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Tuesday , 27 October 2020
MP Shannon Stubbs advocates for pipeline access to foreign markets at a cold oil and gas rally at the Bonnyville Pro Rodeo Grounds in January 2019.

MP Shannon Stubbs focused on borders, guns in Public Safety role

Lakeland MP Shannon Stubbs says there are two streams of focus in her new role as Shadow Minister of Public Safety and Emergency Preparedness.

In the near term, she sees herself focusing on border crossings and “the work of CBSA agents as decisions get made about opening up the borders and travel and trade through the pandemic.”

Another key concern is the ban of assault-style weapons through an order in council by Prime Minister Justin Trudeau earlier this year.

According to Public Safety Canada, the ban includes over 1500 models, as well as “the upper receivers of M16, AR-10, AR-15, and M4 patterns of firearms” and introduces maximum thresholds for muzzle energy and bore diameter.

“Law abiding, innocent, Canadian firearms owners, sport shooters, collectors, hunters, farmers; should not be targeted by legislation. The government’s priority should be on stopping the illegal smuggling and importation and trading of illegal guns. As well as beefing up the CBSA resources, particularly to deal with firearms smuggling,” said Stubbs.

She said there’s also the bigger philosophical issues about public safety which need to be addressed.

“I think one of the biggest threats to the public and economic security of Canada and people of free and democratic countries is China,” said Stubbs, who co-authored an opinion piece about the risk to Canadian workers and business.

In keeping with her previous motion M-167, which called for action to combat rural crime, Stubbs said she plans to bring elements of the motion back to the Public Safety committee to be addressed.

The motion was passed in the House of Commons and sent to committee, but when Justin Trudeau prorogued Parliament on Aug. 18 all the committees were disbanded and their work stopped.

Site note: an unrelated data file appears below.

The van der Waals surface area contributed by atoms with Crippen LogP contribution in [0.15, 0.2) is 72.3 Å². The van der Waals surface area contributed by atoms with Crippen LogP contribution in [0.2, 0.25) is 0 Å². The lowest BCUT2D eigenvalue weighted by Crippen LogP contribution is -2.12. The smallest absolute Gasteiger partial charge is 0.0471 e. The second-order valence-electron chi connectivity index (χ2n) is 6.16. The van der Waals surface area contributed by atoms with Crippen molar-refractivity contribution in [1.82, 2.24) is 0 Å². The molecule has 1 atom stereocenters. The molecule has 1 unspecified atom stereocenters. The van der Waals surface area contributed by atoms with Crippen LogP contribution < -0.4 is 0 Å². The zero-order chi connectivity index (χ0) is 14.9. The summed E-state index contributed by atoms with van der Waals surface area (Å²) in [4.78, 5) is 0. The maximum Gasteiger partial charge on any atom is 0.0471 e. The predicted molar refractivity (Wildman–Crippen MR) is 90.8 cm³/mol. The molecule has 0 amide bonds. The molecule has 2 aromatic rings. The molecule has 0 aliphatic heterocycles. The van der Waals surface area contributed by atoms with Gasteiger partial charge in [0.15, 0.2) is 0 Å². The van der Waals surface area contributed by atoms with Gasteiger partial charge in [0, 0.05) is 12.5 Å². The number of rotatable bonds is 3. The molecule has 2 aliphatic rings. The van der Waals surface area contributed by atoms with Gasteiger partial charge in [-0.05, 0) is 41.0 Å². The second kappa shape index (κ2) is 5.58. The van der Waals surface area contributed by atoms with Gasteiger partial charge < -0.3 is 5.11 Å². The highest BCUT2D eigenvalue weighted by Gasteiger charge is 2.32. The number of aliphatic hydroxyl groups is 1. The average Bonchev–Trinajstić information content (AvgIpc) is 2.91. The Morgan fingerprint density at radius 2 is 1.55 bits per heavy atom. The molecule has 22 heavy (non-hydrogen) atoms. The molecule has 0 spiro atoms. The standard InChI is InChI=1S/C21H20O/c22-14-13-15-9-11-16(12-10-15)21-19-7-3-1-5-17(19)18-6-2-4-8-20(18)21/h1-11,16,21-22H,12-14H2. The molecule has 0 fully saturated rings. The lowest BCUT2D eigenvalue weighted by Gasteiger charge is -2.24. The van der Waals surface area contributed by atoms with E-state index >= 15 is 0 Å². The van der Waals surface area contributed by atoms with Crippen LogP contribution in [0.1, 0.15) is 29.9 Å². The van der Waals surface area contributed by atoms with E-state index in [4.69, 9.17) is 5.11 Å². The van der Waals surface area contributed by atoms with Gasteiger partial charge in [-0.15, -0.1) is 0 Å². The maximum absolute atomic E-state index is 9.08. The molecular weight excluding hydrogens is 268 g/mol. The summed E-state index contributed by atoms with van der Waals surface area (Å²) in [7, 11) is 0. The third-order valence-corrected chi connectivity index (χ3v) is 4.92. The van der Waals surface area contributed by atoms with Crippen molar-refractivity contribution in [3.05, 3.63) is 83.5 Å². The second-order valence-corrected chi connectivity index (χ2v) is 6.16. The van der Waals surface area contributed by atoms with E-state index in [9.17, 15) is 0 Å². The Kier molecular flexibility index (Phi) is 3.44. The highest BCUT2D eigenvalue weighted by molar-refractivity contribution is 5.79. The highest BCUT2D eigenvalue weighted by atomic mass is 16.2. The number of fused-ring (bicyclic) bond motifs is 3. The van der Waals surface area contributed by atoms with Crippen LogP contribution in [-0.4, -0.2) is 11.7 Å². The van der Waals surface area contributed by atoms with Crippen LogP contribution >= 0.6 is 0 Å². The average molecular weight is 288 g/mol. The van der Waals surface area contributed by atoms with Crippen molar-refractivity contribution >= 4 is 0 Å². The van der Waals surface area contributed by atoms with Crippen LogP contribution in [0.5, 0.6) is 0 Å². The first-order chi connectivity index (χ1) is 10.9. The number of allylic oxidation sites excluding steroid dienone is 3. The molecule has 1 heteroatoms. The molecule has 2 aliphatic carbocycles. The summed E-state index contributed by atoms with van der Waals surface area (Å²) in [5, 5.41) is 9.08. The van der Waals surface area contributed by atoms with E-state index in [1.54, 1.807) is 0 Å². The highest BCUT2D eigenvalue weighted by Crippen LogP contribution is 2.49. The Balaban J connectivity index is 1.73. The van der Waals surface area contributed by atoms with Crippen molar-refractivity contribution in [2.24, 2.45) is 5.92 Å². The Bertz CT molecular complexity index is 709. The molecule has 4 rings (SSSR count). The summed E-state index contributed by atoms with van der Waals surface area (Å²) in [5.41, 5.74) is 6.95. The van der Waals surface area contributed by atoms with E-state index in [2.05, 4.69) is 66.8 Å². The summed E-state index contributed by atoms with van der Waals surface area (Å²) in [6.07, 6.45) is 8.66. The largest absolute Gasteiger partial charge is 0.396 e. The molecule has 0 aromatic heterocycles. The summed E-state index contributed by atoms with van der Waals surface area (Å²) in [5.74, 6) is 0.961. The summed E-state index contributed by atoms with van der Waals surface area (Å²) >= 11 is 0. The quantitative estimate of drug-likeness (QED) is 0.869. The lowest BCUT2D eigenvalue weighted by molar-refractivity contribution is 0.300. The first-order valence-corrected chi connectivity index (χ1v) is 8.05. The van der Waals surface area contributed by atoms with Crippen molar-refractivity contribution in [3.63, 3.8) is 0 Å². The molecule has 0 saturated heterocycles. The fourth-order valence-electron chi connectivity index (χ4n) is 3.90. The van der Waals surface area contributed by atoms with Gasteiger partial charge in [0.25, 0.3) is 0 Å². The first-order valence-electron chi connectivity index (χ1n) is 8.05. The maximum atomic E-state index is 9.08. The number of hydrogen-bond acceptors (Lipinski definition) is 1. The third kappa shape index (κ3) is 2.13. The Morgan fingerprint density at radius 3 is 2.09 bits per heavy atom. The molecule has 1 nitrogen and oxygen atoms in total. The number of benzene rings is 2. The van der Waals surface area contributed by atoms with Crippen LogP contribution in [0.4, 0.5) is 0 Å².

“I talked about examining resources for victims of crime, and I asked for a comprehensive analysis of the existing resources and relationships and effectiveness and strategies of policing between federal, provincial, municipal, and indigenous forces,” said Stubbs, noting that her motion had received unanimous support before being sent to the committee.

“It was not done when the public safety committee took it up.”

Also on her radar for committee work when Parliament resumes on Sept. 23, are a close study of any recommendations from Justice Minister David Lametti and Public Safety Minister Bill Blair.

On July 8, the Prime Minister asked Lametti to examine possible reforms to the legal system, while Blair was tasked with a modernization of police structures and updating standards regarding use of force.

“I’d like to see the outcome of that work plan and get in to the details of what concrete recommendations or next steps they actually have,” said Stubbs.

Stubbs said she plans to bring back the study of Corrections Canada and how Eustachio Gallese, a high-risk offender convicted of killing his partner, was permitted to meet women for sexual purposes while on day parole.

The decision resulted in the death of 22-year old Marylene Levesque.

“The committee was in the middle of that study and then it was sidelined for a study on systemic racism, which also ended because of the suspension of Parliament,” said Stubbs.

Asked about racialized views on rural crime within the Lakeland riding, Stubbs said the concerns and the frustrations are the same across the riding.

“When I go to the indigenous communities in Lakeland, they are just as worried about their safety and their security and criminal activity in their communities as are the rural residents of the riding. And they deserve, frankly, to have the same peace and safety and security as every other Canadian does,” said Stubbs.

“There are all kinds of challenges in terms of the resourcing and the relationships between first responders, RCMP, mental health supports, domestic violence supports, front line victim services, supports for families. These are all issues that are inter-related,” said Stubbs.

About Meredith Kerr

Meredith Kerr moved to St. Paul for a career in journalism and morning radio in 2014 expecting to stay for six months to a year. Since then, she has put down roots in the form of a husband, a mortgage, two babies, and a poorly behaved dog. She continues to work as a reporter until such time as she finishes her book and becomes fabulously wealthy from the royalties. Meredith also serves as a member at large on the St. Paul Library Board and volunteers as a Beaver leader for the 1st St. Paul Scout Group.